Selenium and Selenoproteins and Viral Infections

Selenium is an essential micronutrient. Humans cannot synthesize it. Therefore, we must get it from our diets. The selenium content of our diets depends on the richness or poorness of the selenium in the soil and the food. In fact, there are surprisingly large differences in selenium content in various regions of the world [Zhang 2020a].

Woman sneezing
Selenium deficiency and reduced selenoprotein expression have been associated with the pathogenicity of several viruses.

Selenium through its incorporation into 25 known selenoproteins is necessary for a range of biological functions. Zhang et al [2020a] list the following biological functions of selenium and selenium-derived selenoproteins:

  • Antioxidant function
  • Anti-inflammatory function
  • Anti-viral function
  • Cellular redox function
  • Immune cell function
  • Protection of the cardiovascular system
Selenoprotein Functions Relevant to Viral Infections

Selenium and selenium-derived selenoproteins such as the glutathione peroxidases (GPXs), the thioredoxin reductases (TXNRDs), and the endoplasmic-reticulum-associated selenoproteins influence viral pathogenicity. Among other things, these antioxidant selenoenzymes reduce the extent of oxidative stress generated by viral pathogens. Failure to counteract oxidative stress can result in mutations in the viral genome from benign to highly virulent strains [Zhang 2020a].

Selenium Deficiency and Virulent Strains of Viruses

In studies of laboratory mice that were unable to synthesize the selenoenzyme GPX1, Beck et al showed that both the coxsackievirus B3 and the influenza A/Bangkok/1/79 (H3N2) virus mutated into more virulent forms that caused more severe disease or death. Thus, selenium deficiency can not only induce the disease causing activity of viruses but can also intensify the effect of the viruses [Beck 2004].

Selenium Supplementation and Viral Infections

Selenium supplementation has conferred documented clinical benefits in the case of several types of viral infections [Zhang 2020a]:

  • Coxsackievirus B3 virus
  • Hanta virus
  • Hepatitis B virus
  • HIV-1 virus
  • Keshan disease caused by mutated Coxsackievirus and selenium deficiency
Selenium Deficiency and COVID-19

The research literature shows an association between selenium deficiency and the incidence and severity of COVID-19 disease [Zhang 2020a; Zhang 2020b].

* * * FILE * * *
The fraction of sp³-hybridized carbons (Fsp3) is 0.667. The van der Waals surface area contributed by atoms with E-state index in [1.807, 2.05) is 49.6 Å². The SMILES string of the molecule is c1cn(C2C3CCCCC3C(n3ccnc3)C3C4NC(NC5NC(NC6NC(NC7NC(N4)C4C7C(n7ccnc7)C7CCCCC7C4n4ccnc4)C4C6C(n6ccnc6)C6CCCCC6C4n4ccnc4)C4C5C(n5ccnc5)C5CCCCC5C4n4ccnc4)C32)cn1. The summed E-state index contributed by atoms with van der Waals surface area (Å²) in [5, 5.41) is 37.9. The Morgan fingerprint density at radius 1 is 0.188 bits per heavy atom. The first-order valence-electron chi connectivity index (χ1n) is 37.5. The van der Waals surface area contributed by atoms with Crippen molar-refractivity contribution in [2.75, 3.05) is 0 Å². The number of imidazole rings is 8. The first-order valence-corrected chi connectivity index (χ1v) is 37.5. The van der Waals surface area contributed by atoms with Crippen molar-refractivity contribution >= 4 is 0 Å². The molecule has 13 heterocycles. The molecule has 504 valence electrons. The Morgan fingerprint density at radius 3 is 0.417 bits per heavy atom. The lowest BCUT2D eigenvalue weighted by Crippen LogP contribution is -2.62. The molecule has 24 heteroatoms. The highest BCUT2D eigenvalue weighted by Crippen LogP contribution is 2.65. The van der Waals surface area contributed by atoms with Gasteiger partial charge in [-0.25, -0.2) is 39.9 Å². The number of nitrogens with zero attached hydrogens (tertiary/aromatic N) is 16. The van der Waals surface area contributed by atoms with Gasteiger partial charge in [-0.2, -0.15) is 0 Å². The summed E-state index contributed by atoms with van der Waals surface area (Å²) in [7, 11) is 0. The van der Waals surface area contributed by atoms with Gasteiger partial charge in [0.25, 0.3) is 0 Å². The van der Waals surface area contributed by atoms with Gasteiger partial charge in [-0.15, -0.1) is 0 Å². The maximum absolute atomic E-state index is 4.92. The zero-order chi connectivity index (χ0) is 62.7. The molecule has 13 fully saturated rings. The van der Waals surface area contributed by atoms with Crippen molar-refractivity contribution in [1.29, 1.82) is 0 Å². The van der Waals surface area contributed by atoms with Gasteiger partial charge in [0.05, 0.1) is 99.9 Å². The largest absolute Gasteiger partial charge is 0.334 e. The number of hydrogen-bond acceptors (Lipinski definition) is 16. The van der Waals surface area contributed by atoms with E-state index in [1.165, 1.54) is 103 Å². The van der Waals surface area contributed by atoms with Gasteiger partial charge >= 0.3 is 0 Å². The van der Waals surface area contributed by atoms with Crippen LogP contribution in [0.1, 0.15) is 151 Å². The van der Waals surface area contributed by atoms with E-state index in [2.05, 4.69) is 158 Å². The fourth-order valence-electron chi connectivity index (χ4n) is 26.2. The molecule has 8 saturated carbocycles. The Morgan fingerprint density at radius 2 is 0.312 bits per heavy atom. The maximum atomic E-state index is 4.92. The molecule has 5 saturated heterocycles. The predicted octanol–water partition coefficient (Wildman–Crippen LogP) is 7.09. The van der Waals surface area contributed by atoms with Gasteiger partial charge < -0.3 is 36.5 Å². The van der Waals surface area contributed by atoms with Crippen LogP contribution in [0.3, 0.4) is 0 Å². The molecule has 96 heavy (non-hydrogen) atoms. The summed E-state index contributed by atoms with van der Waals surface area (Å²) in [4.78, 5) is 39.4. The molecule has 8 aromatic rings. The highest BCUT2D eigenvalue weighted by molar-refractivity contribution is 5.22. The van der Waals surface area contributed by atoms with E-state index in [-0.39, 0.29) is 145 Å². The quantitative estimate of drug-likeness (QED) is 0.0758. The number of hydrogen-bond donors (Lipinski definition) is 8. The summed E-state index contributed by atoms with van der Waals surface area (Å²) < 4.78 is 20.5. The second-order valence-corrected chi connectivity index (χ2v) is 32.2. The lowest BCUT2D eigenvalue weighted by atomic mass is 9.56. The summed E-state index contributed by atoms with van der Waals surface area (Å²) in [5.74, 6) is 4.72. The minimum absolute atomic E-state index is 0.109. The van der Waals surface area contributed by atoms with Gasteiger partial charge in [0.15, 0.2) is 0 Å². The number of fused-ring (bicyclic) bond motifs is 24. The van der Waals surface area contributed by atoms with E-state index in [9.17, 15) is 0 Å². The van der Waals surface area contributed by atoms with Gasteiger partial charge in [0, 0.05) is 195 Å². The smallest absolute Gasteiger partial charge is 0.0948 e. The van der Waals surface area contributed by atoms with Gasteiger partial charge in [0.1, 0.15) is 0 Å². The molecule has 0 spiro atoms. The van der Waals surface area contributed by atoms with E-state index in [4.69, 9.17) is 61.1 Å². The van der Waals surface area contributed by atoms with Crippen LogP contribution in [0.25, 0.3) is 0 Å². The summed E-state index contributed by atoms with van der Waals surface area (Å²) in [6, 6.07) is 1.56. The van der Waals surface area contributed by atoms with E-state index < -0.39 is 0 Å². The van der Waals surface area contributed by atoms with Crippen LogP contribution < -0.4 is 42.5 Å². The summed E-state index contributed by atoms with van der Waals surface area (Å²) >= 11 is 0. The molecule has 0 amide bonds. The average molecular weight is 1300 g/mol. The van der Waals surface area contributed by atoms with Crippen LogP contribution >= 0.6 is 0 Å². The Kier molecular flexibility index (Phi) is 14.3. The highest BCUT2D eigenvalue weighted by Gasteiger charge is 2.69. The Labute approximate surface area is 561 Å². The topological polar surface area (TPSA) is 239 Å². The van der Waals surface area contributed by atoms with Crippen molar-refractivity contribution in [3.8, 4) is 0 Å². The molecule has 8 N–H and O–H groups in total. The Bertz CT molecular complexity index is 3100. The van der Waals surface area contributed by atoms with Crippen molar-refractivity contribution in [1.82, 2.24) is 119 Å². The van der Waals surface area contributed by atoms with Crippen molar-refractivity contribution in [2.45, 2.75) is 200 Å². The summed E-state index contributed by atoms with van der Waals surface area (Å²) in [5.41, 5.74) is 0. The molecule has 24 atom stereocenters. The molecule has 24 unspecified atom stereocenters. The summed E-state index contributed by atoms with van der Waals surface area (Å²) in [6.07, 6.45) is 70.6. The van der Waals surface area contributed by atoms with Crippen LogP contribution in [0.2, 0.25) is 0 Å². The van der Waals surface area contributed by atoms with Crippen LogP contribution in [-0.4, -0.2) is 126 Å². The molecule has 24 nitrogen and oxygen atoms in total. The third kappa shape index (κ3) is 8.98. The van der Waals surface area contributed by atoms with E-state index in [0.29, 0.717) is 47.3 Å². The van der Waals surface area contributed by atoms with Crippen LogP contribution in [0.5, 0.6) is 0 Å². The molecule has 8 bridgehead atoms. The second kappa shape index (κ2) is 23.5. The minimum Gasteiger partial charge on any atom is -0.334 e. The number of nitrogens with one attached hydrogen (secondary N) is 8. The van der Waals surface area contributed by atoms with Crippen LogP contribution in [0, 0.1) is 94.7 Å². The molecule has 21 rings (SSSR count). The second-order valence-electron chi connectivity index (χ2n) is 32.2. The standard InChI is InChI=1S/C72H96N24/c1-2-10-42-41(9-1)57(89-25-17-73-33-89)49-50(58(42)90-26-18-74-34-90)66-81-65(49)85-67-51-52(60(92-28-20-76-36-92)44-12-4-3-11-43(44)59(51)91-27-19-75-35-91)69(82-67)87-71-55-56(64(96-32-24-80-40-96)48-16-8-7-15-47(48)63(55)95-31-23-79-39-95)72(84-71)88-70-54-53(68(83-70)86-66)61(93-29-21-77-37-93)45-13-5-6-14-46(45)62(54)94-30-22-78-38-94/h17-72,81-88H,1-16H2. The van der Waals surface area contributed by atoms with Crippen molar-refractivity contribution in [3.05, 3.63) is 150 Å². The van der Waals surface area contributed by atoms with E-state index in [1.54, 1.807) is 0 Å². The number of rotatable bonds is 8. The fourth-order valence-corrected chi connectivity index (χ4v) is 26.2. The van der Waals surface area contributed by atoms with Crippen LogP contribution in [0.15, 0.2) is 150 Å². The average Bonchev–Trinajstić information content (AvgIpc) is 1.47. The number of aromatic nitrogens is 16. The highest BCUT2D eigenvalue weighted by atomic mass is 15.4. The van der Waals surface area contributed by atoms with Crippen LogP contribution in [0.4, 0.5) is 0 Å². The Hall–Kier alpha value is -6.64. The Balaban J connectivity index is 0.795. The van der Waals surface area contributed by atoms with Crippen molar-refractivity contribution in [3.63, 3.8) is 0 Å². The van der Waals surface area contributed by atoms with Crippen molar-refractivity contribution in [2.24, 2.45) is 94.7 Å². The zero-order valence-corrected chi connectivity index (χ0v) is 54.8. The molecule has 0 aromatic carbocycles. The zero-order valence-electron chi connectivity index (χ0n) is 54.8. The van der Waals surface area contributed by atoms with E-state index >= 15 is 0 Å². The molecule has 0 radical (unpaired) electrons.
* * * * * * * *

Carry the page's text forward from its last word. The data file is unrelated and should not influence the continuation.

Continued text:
What are the mechanisms by which selenium supplementation can ameliorate the effects of the SARS-CoV-2 virus?

  • Selenium supplementation may stimulate increases in T cells and NK cells.
  • Selenium supplementation may reduce the level of inflammatory cytokines.
  • Selenium supplementation may decrease the extent of oxidative stress by increasing the GPX selenoenzyme reduction of harmful free radicals to harmless water or alcohols.

Moreover, there is some reason to think that the SARS-CoV-2 virus may target selenoproteins at the mRNA and the protein levels, thus damaging selenoprotein biosynthesis. This might be a factor in the development of COVID-19 disease [Zhang 2020a].

Conclusion: Selenium and Viral Infections
  • Selenium deficiency leads to increased human susceptibility to viral infections [Zhang 2020a].
  • Selenium supplementation may be necessary to improve innate immune system function and to regulate cytokine release.
  • Elderly individuals are at risk of selenium deficiency, which is associated with higher levels of circulating inflammatory cytokines.
  • Selenium and selenoproteins could lessen the force of virus-triggered oxidative stress, excessive inflammatory responses, and immune-system dysfunction.

Beck MA, Handy J, Levander OA. Host nutritional status: the neglected
virulence factor., Trends Microbiol. 2004;12(9):417–423.

Zhang J, Saad R, Taylor EW, Rayman MP. Selenium and selenoproteins in viral infection with potential relevance to COVID-19. Redox Biol. 2020a Oct;37:101715.

Zhang J, Taylor EW, Bennett K, Saad R, Rayman MP. Association between regional selenium status and reported outcome of COVID-19 cases in China. Am J Clin Nutr. 2020b;111(6):1297–1299.

The information presented in this review article is not intended as medical advice and should not be used as such.

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